Understanding the default project structure (Express series 2)

Now that we have a basic express web app created, lets go through the project structure.

In the last post we briefly went through the purpose of package.json. Now its time to go through it in bit more detail. As the extension .json indicates, data in this file is in json format. Yours should look something like this:

"name": "myawesomeproject",
"version": "0.0.0",
"private": true,
"scripts": {
"start": "node ./bin/www"
"dependencies": {
"body-parser": "~1.12.0",
"cookie-parser": "~1.3.4",
"debug": "~2.1.1",
"express": "~4.12.2",
"jade": "~1.9.2",
"morgan": "~1.5.1",
"serve-favicon": "~2.2.0"

The name and version fields indicate the project name and version respectively. The field private indicates that this is a private npm project. So, in case you were developing a npm module, this field will determine whether or not to allow you to publicly publish your project. The scripts field contains commands and the respective files that should be executed when the command is called. The two most popular ones here are start and test. As you can see, the express tool automatically generates the start script command and maps it to ./bin/www.

The last thing here is the dependencies field. This contains all the dependencies of your project. The tilda sign (~) prefixed in the version means that if a newer bug fix version is found then it’ll update it to that automatically. For instance, in our case, the current version of express module is 4.12.2. In case a newer version 4.12.3 is released, the tilda sign means that npm will fetch that version. However, if express 4.13 is released, npm won’t update to that. On the contrary, if the hat sign (^) was used, npm will update to 4.13 but will hold off for version 5.0.

This file is the central point for configuring the express web server. It defines several things like the view engine, logging levels etc and loads all middleware components (more on that in later posts). You’ll be visiting this file more often than you think once you start developing express web applications.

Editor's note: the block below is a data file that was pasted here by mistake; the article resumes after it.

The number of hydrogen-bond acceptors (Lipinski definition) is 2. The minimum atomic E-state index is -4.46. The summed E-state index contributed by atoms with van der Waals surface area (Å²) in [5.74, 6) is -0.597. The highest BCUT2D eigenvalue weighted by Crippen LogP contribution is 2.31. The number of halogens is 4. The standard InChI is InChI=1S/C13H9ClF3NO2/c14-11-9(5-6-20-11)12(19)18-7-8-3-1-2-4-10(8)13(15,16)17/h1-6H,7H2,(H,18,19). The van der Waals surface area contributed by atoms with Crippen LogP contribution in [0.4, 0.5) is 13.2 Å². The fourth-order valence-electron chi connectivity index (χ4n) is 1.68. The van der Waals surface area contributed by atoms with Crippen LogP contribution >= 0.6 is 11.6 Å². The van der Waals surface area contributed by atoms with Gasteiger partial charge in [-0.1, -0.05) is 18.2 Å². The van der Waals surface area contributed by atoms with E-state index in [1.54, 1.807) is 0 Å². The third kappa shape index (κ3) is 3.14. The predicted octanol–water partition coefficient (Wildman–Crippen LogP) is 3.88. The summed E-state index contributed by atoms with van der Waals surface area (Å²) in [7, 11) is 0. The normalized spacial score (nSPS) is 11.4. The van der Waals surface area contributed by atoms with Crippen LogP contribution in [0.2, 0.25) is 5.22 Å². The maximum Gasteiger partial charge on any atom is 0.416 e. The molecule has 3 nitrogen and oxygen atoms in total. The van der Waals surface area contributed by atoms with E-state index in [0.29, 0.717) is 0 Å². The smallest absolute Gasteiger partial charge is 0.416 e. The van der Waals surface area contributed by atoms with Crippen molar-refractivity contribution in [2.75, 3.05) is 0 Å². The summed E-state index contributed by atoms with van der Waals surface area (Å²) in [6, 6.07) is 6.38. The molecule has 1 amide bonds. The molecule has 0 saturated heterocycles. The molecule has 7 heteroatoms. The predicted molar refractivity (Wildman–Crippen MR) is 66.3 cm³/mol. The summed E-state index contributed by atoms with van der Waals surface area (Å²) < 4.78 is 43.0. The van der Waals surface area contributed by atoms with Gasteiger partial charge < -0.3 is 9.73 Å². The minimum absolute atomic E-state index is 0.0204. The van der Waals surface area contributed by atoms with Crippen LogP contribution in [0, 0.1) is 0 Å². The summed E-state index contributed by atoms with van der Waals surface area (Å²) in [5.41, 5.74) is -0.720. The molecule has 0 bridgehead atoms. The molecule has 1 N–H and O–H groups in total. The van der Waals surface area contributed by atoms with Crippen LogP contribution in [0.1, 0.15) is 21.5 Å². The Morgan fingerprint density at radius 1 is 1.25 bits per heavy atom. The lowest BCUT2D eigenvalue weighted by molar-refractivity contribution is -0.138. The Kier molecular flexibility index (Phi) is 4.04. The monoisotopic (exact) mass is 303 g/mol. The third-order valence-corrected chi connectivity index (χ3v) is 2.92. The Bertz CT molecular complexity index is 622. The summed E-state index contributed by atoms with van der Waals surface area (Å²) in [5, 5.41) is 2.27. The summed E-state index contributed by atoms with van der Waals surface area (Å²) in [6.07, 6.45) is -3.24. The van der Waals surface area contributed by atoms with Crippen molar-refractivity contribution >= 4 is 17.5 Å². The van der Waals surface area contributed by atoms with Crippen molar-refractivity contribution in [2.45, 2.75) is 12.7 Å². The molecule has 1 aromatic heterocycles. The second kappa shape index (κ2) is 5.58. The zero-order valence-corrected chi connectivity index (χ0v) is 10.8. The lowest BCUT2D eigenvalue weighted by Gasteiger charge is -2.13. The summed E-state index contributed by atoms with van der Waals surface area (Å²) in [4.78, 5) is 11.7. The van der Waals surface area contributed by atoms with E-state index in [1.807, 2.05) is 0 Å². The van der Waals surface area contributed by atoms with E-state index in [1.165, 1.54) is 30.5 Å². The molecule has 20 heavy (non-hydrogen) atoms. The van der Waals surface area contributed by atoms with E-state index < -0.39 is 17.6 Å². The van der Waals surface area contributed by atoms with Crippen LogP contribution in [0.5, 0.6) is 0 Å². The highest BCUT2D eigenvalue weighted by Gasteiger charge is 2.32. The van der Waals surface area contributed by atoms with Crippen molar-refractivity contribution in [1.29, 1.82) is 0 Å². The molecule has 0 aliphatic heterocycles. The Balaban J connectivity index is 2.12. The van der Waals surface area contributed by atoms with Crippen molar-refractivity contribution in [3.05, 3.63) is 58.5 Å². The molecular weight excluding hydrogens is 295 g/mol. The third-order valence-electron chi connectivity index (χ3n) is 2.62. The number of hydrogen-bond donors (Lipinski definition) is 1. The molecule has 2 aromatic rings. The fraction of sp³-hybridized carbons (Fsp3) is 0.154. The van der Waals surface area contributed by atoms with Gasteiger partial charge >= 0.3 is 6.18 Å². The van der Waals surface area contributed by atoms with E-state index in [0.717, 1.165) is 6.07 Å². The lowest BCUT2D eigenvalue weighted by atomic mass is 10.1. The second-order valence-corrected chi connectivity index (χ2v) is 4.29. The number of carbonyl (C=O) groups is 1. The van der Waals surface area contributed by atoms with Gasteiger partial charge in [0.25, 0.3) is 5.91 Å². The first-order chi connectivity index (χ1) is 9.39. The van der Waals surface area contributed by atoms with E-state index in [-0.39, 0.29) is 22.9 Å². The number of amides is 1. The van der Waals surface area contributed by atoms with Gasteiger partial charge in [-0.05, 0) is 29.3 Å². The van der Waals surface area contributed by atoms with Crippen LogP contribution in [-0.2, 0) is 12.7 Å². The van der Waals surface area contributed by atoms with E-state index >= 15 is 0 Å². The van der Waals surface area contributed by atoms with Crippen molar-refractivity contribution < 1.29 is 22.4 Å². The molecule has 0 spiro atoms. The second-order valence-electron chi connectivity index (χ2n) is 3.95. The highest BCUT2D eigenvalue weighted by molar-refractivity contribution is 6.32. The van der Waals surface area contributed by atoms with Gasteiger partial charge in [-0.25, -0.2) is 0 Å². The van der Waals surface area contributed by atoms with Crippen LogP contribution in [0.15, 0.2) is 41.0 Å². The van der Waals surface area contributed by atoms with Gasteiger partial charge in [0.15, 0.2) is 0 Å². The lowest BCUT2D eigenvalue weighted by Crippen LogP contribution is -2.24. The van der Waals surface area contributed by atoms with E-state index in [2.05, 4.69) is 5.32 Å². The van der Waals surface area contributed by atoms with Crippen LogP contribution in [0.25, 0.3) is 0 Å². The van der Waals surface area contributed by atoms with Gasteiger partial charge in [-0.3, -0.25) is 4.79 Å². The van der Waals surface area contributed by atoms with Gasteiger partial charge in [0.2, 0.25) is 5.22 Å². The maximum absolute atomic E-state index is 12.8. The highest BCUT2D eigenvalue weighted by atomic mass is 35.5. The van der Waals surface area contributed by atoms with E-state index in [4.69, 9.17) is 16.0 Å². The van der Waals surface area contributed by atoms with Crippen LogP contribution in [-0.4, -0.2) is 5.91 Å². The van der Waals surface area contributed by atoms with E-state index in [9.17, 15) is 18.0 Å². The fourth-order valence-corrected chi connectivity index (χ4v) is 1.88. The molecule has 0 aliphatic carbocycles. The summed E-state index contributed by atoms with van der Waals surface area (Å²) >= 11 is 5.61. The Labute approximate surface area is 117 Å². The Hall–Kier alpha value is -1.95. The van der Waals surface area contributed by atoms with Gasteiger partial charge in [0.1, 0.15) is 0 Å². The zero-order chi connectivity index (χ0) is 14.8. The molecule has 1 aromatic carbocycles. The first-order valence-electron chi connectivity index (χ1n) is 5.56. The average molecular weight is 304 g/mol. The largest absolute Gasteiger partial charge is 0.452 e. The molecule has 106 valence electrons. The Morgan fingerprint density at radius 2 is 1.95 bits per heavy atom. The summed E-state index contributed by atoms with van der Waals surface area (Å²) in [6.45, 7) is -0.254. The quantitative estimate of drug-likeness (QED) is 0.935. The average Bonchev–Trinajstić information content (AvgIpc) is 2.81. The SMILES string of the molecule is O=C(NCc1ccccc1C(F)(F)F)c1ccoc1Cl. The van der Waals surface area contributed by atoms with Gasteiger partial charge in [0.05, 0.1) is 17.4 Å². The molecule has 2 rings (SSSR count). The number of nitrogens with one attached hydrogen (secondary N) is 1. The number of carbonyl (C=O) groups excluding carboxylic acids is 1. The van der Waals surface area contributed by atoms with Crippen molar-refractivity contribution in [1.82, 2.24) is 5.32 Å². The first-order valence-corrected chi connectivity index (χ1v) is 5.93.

If you scroll down, you’ll see that this file also loads routes. This is where the server routes are defined. In this case, the route file index.js is loaded in and all its routes are mapped from the root route (indicated by /). In the next line it also loads another route file called users.js, routes of which are mapped from /users.

This directory contains files that define different routes of the web application. You can define routes in multiple files here and then reference them in the app.js in parent folder. This helps to keep things separate from one another to avoid clutter. Although JavaScript has no concept of a “class”, you can define various objects here and then re-use them across your various routes. We’ll go over that in later posts.

This directory contains all your templates. Since the default templating engine is Jade, you’ll find files with .jade extension here. You can use one of the other options that express tool provides like ejs or handlebars or you can choose a completely different templating engine as well. Whatever you choose will have to be configured in the app.js file. The templates that have been defined here can be changed on the fly, meaning that changing the template while the application is running will have immediate effect. In contrast to this, if you change one of the javascript files, you’ll have to restart the whole application. Check out Jade templating engine here http://jade-lang.com/

As the name suggests, this directory contains all the public assets. Whatever you place in here can be accessed without authentication as these are the assets that pages normally require to render. Any files here can be referenced from root level. For instance, a stylesheet named style.css located in stylesheets folder in public directory can be accessed by /stylesheets/style.css from the web server. You can create as many sub directories as you want without making any configuration changes in app.js.

Excellent! Now you know what different parts of an express web app does. In the next post we’ll create our first RESTful web service using Express. Excited?

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